Recollections of the Greensboro Sit-ins

Sister Edwina Whittington was on mission to Our Lady of Miraculous Medal School in Greensboro, North Carolina as teacher and principal from 1961 to 1965. Later in life, she recalled the Daughters’ solidarity with protesters participating in the Greensboro sit-ins to desegregate the city:

“One evening the parents of our school children had planned a meeting to prepare for the celebration of our graduates of Our Lady of the Miraculous Medal School. At that time the school children were all black.

I went over at the appointed time, but no one showed up. I waited awhile because this was so unusual. There were always quite a number of them present for any activity of the Church or School. They were always so cooperative!

After half an hour, I decided to go back to the convent to listen to the radio. As soon as I entered the convent, I saw the other three Sisters avidly listening to the news. The news station stated that now Greensboro was on the map because the first sit-down strike was in progress at the downtown square.

Now I knew why the parents had not attended the meeting. All of the black fathers and their oldest sons (our graduating class of boys were sitting in the square. Eventually, they were all arrested and marched off to an old empty warehouse because there were too many to put in jail.

The next day, Saturday, Father McCormick, C.M., came to see me and told me that he had seen them and they had been packed into the room and they had nothing that they needed.

I said, ‘Please go back and tell the guards that these men always went to Mass on Saturday at 9:00 A.M.’ That gave us, the Sisters, time to tell the wives of these men to pack the things that they would need and to bring them to Church for the 9:00 Mass on Sunday morning.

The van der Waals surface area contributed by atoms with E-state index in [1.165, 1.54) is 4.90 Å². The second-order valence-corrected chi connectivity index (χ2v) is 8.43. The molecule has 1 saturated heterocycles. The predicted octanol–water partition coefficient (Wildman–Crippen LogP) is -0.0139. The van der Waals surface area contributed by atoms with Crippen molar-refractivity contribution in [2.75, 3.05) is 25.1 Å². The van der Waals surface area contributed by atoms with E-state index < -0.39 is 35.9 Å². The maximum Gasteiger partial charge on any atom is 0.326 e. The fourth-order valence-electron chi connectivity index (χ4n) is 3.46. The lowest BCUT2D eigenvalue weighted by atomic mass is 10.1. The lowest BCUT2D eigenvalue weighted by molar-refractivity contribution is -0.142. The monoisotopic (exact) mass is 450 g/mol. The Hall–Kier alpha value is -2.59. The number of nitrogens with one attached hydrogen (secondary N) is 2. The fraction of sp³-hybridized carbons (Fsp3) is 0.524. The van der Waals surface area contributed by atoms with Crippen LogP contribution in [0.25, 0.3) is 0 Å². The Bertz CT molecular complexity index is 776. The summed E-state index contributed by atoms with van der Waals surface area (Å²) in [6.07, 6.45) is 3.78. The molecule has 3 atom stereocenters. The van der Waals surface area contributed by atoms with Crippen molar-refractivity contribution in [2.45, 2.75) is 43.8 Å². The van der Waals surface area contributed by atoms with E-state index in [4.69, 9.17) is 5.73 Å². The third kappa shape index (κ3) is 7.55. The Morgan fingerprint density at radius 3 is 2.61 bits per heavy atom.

True to their word, the guards came with the men in two large busses, in time for the 9:00 Mass. We all celebrated Mass together and after it, one woman started the Rosary out loud. Then, the guard in charge came to me to say, ‘That’s enough; no more prayers can be said. I have to get these men back to the warehouse.’ When the Rosary was finished, the women went out of the Church and formed two lines with their bags of supplies. They left a large space in the center of the two lines for the men and their guards to march through. When the mean and their guards came out in formation, the women rushed up to their husbands and sons, gave them the prepared bags, and then went back to form their lines. The civil authorities kept the men for four days and then let them go to their homes.”

Citation: Daughters of Charity Archives, Province of St. Louise, “Recollections by Sr. Edwina Whittington,” RG 11-1-2, Greensboro, NC – Our Lady of Miraculous Medal School Collection, Box 1, Folder 7

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Filed under Civil Rights, Desegregation, Greensboro, North Carolina

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